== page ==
Lewis, Scott, Conyers, and Waters Urge Inclusive Search for New Atlanta Fed President
Reps. John Lewis (D-GA), a senior member of the House Ways & Means Committee; David Scott (D-GA), a senior member of the Financial Services Committee; John Conyers, Jr. (D-MI), Ranking Member on the Judiciary Committee; and Maxine Waters (D-CA), Ranking Member on the Financial Services Committee, urged the Federal Reserve to conduct an inclusive, transparent search for the next President of the Reserve Bank of Atlanta, one that engages candidates from many diverse backgrounds.
In a letter to Federal Reserve Chair Janet Yellen and Thomas Fanning, Chairman of the Atlanta Fed, the Members emphasized the need for Federal Reserve policymakers to account for our nation’s grave racial disparities in terms of unemployment, wages, and income in the development of monetary policy, especially since the economic downturn severely damaged the already tenuous financial security of traditionally underserved communities. In the sixth Federal Reserve district, where the new president will serve, unemployment and poverty rates for African Americans, for example, are about double those for white Americans.
Presidents of the 11 other reserve banks have all worked for major financial firms or at the Federal Reserve before their appointments. The Members urged the Fed to consider a wider range of backgrounds, including academia, labor, and non-profit institutions, to capture the perspectives of all Americans as they develop economic policy. Since the appointment of Andrew Brimmer to the Federal Reserve Board of Governors by Lyndon Johnson, there have been only a few minority governors, and no African American or Latino bank presidents have ever been appointed. Currently there is one Asian bank president, Neel Kashkari, who heads the Reserve Bank of Minneapolis. This letter is a follow-up to one sent by 127 Democrats in both the House and Senate in May, urging the Federal Reserve to increase diversity in its executive ranks.
“With this search, the Federal Reserve has a unique opportunity to restore confidence in our financial system by including the perspectives and experiences of a wider range of Americans,” Rep. John Lewis said. “Metro Atlanta was hit hard by the Great Recession, and many people in the South are still mired in poverty due to that downturn. In light of recent crises, the Federal Reserve should look far and wide to find the best person for this important job, not only within its own network. The Fed has a responsibility to ensure that the financial needs of the most vulnerable are considered within the policymaking process.”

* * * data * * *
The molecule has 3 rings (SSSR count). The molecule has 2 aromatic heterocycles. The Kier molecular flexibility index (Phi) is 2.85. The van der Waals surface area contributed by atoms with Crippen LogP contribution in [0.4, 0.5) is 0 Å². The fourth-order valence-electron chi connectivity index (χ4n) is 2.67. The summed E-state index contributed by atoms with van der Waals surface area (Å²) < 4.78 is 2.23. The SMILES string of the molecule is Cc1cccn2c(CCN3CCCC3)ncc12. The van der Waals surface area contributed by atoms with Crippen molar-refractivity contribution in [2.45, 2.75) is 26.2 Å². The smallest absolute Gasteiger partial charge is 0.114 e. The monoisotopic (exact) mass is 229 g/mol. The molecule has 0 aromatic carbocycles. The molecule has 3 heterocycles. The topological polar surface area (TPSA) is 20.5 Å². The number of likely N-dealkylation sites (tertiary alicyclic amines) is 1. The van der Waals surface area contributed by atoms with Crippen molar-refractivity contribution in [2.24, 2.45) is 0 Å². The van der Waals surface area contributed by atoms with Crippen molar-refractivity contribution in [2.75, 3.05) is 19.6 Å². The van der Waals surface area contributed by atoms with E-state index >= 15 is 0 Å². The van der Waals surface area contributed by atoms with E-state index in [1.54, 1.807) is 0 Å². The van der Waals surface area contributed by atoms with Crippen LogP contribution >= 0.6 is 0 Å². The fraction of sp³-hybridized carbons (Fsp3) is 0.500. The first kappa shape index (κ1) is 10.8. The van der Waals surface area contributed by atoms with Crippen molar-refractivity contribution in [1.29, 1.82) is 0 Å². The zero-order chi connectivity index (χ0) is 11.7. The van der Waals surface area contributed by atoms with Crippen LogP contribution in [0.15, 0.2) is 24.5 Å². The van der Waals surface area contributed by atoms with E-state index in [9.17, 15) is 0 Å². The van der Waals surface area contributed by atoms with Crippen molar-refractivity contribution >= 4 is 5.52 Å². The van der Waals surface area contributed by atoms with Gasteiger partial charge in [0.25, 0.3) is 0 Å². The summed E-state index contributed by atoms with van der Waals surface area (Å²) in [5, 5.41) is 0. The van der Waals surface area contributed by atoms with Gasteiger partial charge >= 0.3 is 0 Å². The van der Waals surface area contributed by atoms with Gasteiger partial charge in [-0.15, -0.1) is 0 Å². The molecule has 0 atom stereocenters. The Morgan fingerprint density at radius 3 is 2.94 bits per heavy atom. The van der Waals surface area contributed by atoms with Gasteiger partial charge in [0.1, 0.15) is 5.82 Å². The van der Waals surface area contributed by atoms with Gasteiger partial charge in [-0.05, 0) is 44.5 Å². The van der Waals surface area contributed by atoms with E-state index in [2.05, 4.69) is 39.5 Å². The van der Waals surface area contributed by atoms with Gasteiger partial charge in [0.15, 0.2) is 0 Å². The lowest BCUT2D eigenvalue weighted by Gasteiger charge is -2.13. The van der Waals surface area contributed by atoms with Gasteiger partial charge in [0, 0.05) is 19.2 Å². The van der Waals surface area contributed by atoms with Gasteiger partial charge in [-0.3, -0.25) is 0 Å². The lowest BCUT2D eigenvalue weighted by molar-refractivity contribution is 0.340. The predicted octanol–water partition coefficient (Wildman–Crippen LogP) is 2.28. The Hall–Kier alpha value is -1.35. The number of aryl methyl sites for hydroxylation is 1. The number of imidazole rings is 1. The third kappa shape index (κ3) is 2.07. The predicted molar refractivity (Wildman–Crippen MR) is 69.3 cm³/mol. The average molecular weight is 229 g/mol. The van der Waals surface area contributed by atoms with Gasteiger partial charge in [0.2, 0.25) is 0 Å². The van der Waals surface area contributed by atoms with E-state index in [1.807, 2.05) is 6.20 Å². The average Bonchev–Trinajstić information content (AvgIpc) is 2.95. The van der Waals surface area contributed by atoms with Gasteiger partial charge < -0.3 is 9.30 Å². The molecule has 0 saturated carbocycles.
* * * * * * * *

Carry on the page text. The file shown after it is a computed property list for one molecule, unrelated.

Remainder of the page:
“The Federal Reserve has an opportunity to do something very significant with the recent retirement announcement of the current President of the Atlanta Federal Bank,” said Rep. David Scott. “We’ve never had an African American Regional Fed president. I’m asking the Federal Reserve to take this opportunity to make history. We have many exceptionally qualified African Americans who can do this.”
“Selecting the first African-American or Latino Regional Bank president would be a historic milestone for the Federal Reserve, and I greatly appreciate Chair Yellen’s focus on increasing diversity. But given the Fed’s long history of prioritizing low inflation over job creation, the candidate also should be truly committed to full employment and possess deep knowledge of labor market disparities that too often leave workers, especially workers of color, behind,” said Rep. John Conyers, Jr., Ranking Member on the House Judiciary Committee and chair of the Congressional Full Employment Caucus.
On September 13, Atlanta Federal Reserve President Dennis Lockhart announced his retirement, effective in February 2017. To find a new president, the Directors of the Federal Reserve Bank of Atlanta will identify and consider candidates, who then must be interviewed and approved by the Federal Reserve Board of Governors. The Federal Reserve Bank of Atlanta is one of 12 regional Reserve Banks and covers Georgia, Florida, Alabama, eastern Tennessee, southern Mississippi, and southern Louisiana.